Iraqi Police train working dogs in explosives, narcotics detection
August 21, 2009
MOSUL, Iraq (Army News Service, Aug. 21, 2009) -- Chew toys and leashes in hand, Iraqi Police and their working dogs arrived here, Aug. 16, to fine tune their skills in basic obedience and explosive-detection techniques.
The class is part two of initial dog training that the Iraqi Police received earlier in the year. Part two will focus on the handlers building relationships with their dogs while refining basic-obedience techniques along with methods used in explosives and narcotics detection.
The initial training consisted of introducing the Iraqi Police to working dogs as a resource, something the IP's did not have until now. In the last month, they acquired working dogs and created a K9 program to use in their everyday working environment.
"[The IP's] have a valuable asset now. A dog's nose is so much stronger than ours," said Navy Petty Officer 1st Class Matthew Nalley, lead instructor for the program. "I can't smell explosives when I'm walking down the road. These dogs can. If the IP have something that can give them an indication something is wrong, it can go a long way to help them out."
Each policeman practiced getting their dogs to sit and stay in place. When the dogs performed, they were rewarded with a rubber chew toy and praise. Both handler and dog seemed to be catching on quickly.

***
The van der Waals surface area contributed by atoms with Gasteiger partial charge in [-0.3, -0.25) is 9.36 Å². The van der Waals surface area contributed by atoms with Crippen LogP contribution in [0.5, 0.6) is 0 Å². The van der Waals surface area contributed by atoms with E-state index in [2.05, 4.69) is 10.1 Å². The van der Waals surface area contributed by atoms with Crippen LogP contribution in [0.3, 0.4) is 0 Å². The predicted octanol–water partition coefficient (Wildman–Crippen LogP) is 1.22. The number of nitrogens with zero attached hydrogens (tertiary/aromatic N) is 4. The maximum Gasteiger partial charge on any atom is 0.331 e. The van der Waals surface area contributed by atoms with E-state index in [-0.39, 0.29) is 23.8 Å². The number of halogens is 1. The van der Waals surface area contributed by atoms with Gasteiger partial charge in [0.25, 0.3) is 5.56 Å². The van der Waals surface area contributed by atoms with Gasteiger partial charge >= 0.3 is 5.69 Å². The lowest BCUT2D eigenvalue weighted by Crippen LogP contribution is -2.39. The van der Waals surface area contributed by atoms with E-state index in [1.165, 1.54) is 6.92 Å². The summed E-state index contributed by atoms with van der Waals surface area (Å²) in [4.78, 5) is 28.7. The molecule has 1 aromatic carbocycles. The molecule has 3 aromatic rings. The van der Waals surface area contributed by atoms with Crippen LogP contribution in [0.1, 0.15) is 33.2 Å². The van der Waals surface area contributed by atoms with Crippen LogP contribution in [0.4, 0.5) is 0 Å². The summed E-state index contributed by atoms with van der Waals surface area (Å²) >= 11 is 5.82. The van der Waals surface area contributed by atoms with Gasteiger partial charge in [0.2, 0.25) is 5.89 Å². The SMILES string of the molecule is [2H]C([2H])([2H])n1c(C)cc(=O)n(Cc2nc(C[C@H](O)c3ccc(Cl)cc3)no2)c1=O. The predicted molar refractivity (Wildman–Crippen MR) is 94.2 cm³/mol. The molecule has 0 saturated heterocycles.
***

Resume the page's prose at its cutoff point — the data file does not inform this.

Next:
"I was thoroughly impressed with the way they have responded to their dogs. The dogs that they have want to be loyal and work with their handlers," said Nalley, "You can definitely tell they are building their relationship with their dogs."
The trainers use realistic training aids and walk dogs and handlers through a training lane allowing them the opportunity to get hands-on skills that will benefit them as they begin using the dogs in their daily work.
The training is event driven. The IP handlers walk through a scenario with their dogs as the class instructor observes. As issues or key points arise, the instructor stops the handler and advises them on different techniques.
"We try to do some basic obedience, and we plant some explosive training aids. We pay attention to what the dogs and handlers are doing during the training lane and give them advice on what they are doing if there are issues," said Nalley. "If there are no issues during the training, we praise the teams for doing their jobs well. If there is something we need to fine-tune, we'll give them the direction that they need."
For these IP's, this is the start of a long working relationship with their new best friends, the dogs.
When asked why he chose to get involved with the K9 program, one handler said he had an affinity to dogs and felt that it would be a valuable resource to help sustain security and prevent attacks in his community.
"We want to continue our partnership with the Iraqi Police so that they get the training that they need to sustain their program long after we are gone," said Nalley.
(Sgt. Christopher Kozloski serves with the 145th Mobile Public Affairs Detachment.)